Take photos unobtrusively with people around you thinking you’re checking your messages.
Stop taking pictures of your “stupid face,” Thomas Hurst says. Think history, legacy and every day, unposed moments.
Hurst believes he has the tool to help you make more meaningful photos and the veteran photojournalist is trying to raise $25,000 on Kickstarter to bring the COVR you need to snap candid photos with your iPhone 6.
If a retailer asks for the last four digits of your credit card, but you’ve used Apple Pay, you might be out of luck if you use the actual digits off your plastic rectangle.
Every time you give a retailer or waiter your credit or debit card to pay for goods or services, the actual account number is there for them to steal. When you use Apple Pay, however, those numbers are hidden behind a unique “Device Account Number,” which is assigned, encrypted, and stored on a dedicated chip on your iPhone or Apple Watch. They don’t even get stored on Apple’s servers.
Finding that Device number, though, can be tricky. Here’s how.
Apple has finalized an acquisition for the augmented reality company Metaio in a move that could soon bring the German firm’s AR tech to iOS and other Apple devices.
Metaio, which specializes in creating augmented reality tools for other businesses as well as other computer vision solutions, mysteriously announced last night that it would stop selling its services, but filings with the German government reveal that the company has transferred all of its shares over to Apple.
From smartphones to the Internet of Things, Google wants to be woven into the fabric of our lives.
The company detailed some of its latest hardware and software projects — some truly innovative, some strictly playing catch-up — during the annual Google I/O developer conference Thursday.
From the iterative improvements coming in Android M to the blue-sky thinking of Project Brillo, everything plays into Mountain View’s master plan, which Sundar Pichai, Google’s senior vice president in charge of Android, Chrome and apps described as “putting technology and computer science to work on important problems that users face” — and doing it “at scale for everyone in the world.”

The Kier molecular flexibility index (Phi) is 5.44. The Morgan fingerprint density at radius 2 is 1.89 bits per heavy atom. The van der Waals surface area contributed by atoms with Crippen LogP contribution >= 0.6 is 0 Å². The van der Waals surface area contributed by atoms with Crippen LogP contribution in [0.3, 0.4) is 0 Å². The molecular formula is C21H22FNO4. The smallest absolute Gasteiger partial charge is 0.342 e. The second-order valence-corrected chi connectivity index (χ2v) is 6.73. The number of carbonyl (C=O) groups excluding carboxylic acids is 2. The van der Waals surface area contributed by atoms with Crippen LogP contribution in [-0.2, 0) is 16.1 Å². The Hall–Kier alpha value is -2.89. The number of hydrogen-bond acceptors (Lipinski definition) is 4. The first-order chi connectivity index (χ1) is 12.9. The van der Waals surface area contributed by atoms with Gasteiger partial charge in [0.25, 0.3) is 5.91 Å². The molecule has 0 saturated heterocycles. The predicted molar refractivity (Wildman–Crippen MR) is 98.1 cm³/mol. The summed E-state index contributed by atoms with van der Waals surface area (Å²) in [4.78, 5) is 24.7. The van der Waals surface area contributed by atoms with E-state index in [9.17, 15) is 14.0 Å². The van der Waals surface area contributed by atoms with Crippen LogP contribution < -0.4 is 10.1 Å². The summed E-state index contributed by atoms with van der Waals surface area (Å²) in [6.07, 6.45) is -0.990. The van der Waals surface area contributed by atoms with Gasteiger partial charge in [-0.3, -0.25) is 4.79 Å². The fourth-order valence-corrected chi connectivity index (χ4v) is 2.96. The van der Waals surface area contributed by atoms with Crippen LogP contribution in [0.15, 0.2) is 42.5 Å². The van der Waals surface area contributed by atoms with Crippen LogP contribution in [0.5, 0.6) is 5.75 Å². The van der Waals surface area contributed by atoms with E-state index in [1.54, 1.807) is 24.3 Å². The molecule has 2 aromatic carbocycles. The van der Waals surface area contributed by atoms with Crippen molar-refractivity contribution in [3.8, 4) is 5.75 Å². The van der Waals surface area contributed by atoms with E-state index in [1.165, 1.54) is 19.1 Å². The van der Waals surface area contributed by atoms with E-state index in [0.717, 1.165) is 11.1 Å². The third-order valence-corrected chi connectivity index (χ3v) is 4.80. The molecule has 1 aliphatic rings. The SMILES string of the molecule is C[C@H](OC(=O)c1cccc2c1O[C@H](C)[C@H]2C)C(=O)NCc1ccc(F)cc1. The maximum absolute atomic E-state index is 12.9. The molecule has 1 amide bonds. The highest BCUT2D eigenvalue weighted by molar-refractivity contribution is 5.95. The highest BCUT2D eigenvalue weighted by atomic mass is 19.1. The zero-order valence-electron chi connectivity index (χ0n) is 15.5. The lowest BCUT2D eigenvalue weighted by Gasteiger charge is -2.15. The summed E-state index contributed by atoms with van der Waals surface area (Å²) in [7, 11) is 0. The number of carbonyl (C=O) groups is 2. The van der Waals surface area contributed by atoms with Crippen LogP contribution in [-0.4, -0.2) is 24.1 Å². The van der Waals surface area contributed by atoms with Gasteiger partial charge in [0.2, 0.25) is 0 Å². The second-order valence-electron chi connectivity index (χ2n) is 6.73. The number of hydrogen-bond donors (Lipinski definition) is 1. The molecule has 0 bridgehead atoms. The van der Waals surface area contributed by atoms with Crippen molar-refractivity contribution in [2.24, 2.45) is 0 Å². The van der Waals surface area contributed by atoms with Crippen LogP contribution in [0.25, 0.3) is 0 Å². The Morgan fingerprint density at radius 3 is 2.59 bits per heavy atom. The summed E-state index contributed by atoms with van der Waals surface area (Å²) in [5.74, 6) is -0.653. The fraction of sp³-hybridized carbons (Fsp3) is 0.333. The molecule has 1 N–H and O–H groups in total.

Google’s goals are similar to Apple’s: Both companies are trying to integrate their products (and possibly their worldviews) into every facet of our lives to make tech personal and useful. In many ways, Google’s approach is far more ambitious.
Here are the six things you need to know from the Google I/O 2015 keynote.
I can’t wait for the virtual reality future to finally go mainstream, but with company’s like Oculus talking about charging people over $1,500 for an entire Rift package, VR is virtually out of my price-range. Thankfully, Google is coming up with an easy-to-use VR solution that’s not only as cheap as a piece of cardboard, it works on Android and iOS too.
The designers of the Agua bag say it will keep a camera and small lens dry in any weather.
When a camera bag claims to be water resistant, it feels a little like the brand is hedging its bets. It will protect your gear up to a point.
But the designers at miggo have a bag they declare confidently is storm-proof and all-weather. They even say with certainty the ironically named Agua will remain protective for five minutes in rain falling at 10 liters a minute with up to 22,000 pounds of force.
If you’re in a Biblical hard rain, you may have bigger problems then keeping your camera dry. miggo just wants you to feel comfortable with Agua if you’re out on a typical rainy day.
Android Pay is ready to take on Apple Pay. Photo: Google
Google’s first attempt to revolutionize mobile payments didn’t work out so well. Nearly four years after introducing Google Wallet, the company announced at Google IO this morning that it’s replacing its first mobile wallet solution with a new app called Android Pay, and it basically works just like Apple Pay.
Google’s Aparna Chennapragada shows how Now on Tap will handle your hardest Skrillex queries. Screenshot: Cult of Android
Google Now is about to get far more powerful, thanks to a promising new feature called Now on Tap that leverages contextual search to offer quick answers to quick questions from within various apps.
“We’re working on a new capability to assist you in the moment — right when you need it, wherever you are on the phone,” said Google Now product manager Aparna Chennapragada as she previewed the impressive new functionality during Thursday’s kickoff keynote at Google I/O 2015.
For instance, asking, “What’s his real name?” while listening to a Skrillex track could return the DJ’s name from within a music app, making Google’s hive mind more accessible than ever. (FYI it’s Sonny John Moore.)
Making our flood of images and video meaningful again. Photo: Google
Organizing the flood of photos and videos we all have is the central challenge of today’s photos apps.
Director of Photos for Google, Anil Sabharwal, took the stage Thursday morning at the annual I/O conference to detail the company’s new offering that aims to solve this problem: Google Photos.
While initial screenshots on stage looked quite a bit like Apple’s own Photos app, the functionality of Google Photos uses machine learning and algorithms to create what may be turn out to be the most useful way to store and share your photos.